We Vote Our Loves and Fears

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Photo Credit: Call4Beach

In a March 1st New York Times article, “What Wouldn’t Jesus Do?” Peter Wehner writes about how incomprehensible it is that many Evangelicals support Donald Trump. For example, Evangelicals highlighted the significance of “moral probity” during Bill Clinton’s presidency (a trait many Evangelicals believed he lacked). Now many are saying they are not voting for a pastor, but a politician (Trump). Such shifting “exposes them as hypocrites” and “is difficult to fathom.”

It should be noted at the outset that Wehner is an Evangelical, who served in the last three Republican U. S. Presidential administrations. In seeking to provide a rationale for the shift, Wehner notes:

Part of the explanation is that many evangelicals feel increasingly powerless, beaten down, aggrieved and under attack. A sense of ressentiment, or a “narrative of injury,” is leading them to look for scapegoats to explain their growing impotence. People filled with anger and grievances are easily exploited. As the great Christian apologist C. S. Lewis wrote, “We must picture hell as a state where everyone is perpetually concerned about his own dignity and advancement and where everyone has a grievance.”

It is not just Evangelical Christians who can feel this way. All humans have the potential to feel “…powerless, beaten down, aggrieved and under attack.” My Zen Buddhist friend and author, Sallie Tisdale, reflected upon this article in correspondence with me. She had this to say: “I wonder if part of the incredible divisiveness in American politics comes from this feeling by not one, but many groups, all of whom are viewed as actually powerful and threatening by other groups.” There appears to be no question that divisiveness rules the day in American politics. All too often, wounded and beaten down people wound and beat down others. If and when this is the case, how do we proceed to cultivate community that allows us to be engaged in reasoned and impassioned discourse that accounts for significant differences, while at the same time seeking to build bridges rather than walls with those who differ from us. We must account for what shapes people, including their affections involving love and fear.

In a TED Talk titled “The Moral Roots of Liberals and Conservatives,” social psychologist Jonathan Haidt spoke of five moral foundations (“five sources of intuitions and emotions”) that register in people’s minds: harm/care, fairness/reciprocity, in-group/loyalty, authority/respect, and purity/sanctity. Haidt argues that we must account for these “foundations” when seeking to address society’s moral concerns. While liberals may emphasize the first two foundations, conservatives account for all of them to some degree (though emphasizing the latter three) in making political determinations such as how to vote. Haidt writes, “We can say that liberals have a kind of a two-channel, or two-foundation morality. Conservatives have more of a five-foundation, or five-channel morality.”[1]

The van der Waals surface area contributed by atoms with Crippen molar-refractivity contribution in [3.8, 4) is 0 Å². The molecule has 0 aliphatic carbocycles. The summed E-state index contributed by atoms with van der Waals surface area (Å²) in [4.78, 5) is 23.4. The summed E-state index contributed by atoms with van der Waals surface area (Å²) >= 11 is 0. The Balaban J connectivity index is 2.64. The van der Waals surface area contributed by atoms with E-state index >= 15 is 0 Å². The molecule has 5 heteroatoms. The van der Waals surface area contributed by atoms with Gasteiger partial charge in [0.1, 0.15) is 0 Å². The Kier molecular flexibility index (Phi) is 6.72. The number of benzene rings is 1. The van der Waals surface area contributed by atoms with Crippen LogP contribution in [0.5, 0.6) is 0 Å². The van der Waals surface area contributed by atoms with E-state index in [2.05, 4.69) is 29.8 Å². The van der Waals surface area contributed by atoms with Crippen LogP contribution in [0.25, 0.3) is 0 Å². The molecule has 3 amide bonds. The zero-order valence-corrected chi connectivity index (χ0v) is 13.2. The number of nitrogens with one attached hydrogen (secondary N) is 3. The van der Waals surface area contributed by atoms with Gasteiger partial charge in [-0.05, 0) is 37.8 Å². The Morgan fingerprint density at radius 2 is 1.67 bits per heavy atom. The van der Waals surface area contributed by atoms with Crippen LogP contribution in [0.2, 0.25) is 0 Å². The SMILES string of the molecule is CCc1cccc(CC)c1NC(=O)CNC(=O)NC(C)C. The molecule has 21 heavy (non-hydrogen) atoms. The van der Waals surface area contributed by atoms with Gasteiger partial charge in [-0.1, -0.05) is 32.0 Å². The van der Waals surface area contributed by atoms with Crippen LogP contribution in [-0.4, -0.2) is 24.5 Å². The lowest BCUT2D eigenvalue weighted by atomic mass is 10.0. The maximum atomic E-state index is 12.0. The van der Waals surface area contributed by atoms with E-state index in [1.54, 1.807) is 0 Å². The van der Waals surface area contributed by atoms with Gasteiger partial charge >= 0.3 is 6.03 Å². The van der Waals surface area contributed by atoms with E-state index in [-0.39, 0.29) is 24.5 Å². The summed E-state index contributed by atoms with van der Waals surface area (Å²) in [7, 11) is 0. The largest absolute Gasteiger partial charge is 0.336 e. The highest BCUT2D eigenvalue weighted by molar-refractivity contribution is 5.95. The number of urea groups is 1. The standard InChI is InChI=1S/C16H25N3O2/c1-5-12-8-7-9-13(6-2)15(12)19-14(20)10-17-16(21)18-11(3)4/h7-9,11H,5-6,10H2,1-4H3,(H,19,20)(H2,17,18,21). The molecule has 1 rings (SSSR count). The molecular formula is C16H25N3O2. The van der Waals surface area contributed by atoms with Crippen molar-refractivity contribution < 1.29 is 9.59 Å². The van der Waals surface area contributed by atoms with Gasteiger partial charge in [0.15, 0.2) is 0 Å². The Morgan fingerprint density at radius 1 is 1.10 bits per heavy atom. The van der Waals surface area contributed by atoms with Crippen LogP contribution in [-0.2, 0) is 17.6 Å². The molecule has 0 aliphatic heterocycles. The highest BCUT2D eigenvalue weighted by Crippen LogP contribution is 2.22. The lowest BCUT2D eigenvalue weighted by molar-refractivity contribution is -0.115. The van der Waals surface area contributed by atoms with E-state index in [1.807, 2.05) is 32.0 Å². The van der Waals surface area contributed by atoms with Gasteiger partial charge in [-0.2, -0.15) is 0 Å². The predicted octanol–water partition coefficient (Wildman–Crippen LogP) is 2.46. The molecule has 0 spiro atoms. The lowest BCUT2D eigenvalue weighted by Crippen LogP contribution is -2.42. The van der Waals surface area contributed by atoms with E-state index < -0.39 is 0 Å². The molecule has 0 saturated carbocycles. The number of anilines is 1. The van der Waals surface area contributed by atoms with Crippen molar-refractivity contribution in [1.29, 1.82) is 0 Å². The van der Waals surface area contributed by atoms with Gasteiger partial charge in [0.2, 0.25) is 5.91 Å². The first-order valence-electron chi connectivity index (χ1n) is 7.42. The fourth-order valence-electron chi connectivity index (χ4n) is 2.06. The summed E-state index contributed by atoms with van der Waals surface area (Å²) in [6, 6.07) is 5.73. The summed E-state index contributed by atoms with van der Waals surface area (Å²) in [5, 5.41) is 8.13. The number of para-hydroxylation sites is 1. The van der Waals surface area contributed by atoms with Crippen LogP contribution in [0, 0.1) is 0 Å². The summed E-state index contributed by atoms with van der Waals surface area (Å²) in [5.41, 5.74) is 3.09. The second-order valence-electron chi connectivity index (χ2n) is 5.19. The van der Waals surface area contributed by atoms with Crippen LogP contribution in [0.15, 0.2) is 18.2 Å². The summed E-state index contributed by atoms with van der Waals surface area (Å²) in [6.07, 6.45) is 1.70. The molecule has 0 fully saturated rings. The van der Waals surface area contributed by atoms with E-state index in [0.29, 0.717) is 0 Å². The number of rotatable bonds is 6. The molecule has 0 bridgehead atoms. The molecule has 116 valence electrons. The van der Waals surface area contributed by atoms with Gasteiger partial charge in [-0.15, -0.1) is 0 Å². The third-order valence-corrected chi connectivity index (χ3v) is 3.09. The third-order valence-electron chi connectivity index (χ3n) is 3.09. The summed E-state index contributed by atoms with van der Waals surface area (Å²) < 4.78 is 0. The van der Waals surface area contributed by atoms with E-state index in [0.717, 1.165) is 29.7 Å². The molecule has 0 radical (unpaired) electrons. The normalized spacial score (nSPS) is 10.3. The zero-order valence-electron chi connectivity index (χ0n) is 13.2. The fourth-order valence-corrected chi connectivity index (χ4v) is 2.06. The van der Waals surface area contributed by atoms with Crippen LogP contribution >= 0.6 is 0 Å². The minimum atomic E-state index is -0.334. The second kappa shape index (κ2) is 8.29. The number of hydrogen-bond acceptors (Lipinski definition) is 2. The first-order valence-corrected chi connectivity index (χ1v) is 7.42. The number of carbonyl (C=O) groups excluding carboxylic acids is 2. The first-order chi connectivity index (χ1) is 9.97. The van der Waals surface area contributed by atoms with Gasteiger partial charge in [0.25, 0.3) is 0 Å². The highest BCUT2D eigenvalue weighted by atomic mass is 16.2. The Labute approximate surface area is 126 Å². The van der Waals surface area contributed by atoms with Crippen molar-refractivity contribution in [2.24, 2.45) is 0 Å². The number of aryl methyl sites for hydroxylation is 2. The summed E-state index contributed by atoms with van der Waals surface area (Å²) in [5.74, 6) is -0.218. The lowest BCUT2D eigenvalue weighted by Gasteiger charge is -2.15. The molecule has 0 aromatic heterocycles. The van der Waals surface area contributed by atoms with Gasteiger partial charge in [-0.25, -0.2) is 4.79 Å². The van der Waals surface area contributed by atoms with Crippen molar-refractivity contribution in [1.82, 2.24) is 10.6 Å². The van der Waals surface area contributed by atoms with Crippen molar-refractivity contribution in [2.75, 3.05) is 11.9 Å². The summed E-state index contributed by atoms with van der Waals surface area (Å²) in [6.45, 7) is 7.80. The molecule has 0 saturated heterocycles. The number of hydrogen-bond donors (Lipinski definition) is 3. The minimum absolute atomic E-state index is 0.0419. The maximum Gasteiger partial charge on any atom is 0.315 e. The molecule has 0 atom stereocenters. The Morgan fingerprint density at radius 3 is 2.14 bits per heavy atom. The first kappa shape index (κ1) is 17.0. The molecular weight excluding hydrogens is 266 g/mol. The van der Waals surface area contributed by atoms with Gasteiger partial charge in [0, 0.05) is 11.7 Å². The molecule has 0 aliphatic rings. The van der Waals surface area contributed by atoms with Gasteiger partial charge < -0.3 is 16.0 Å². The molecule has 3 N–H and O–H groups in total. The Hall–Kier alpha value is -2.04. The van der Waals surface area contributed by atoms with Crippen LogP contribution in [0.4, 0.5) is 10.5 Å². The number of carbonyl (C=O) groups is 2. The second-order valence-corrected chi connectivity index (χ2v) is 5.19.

Even so, I maintain that all of us long to be cared for, be approached with fairness, experience loyalty, receive respect, and be treated as ‘holy ground’ (my language). To the extent that such qualities are lacking, we disconnect, pull away from one another, and return the dysfunctional ‘favor’. When such tensions intensify and cultural warfare ensues, we experience trauma. As a result, we are no longer able to carry on rational conversations.

It is important that Evangelicals, Buddhists, Secularists and others cultivate a sense of security for public discourse. Without mutual respect, we will only increase hostilities. We always vote what we love and fear, in my estimation. But how often are those loves and fears rational? Rationality will only result from relational security and lead us to vote more virtuously.

The Institute for the Theology of Culture: New Wine, New Wineskins will be co-hosting a forum at Imago Dei Community, in Portland, Oregon, on April 13th, 7:00-8:30 PM titled “You Vote What You Love: Being Peacemakers in the Culture Wars.”

The blog post introducing the forum states,

Drawing from research in social psychology, and the theology of the affections, this forum will highlight how people make their decisions.  We are more than just rational creatures, in this political season we must account for people’s emotional states in affecting change and cultivating civil discourse.  Augustine argued that the whole world runs on love, be it ordered well or disordered and chaotic.  How are we ordering our loves?  How are our loves shaping us, for better or for worse?  If you are what you love — what are you?

Come to the forum and find out more about your “righteous” mind.[2]

______________________

[1]More recently, Haidt and his colleagues are giving consideration to other intuition and emotions that may function as “candidates” for moral “foundationhood.” One that comes to the foreground is liberty. See the homepage of http://moralfoundations.org/.

[2]Haidt wrote a book titled The Righteous Mind: Why Good People Are Divided by Politics and Religion (New York: Pantheon Books, 2012); http://righteousmind.com/.

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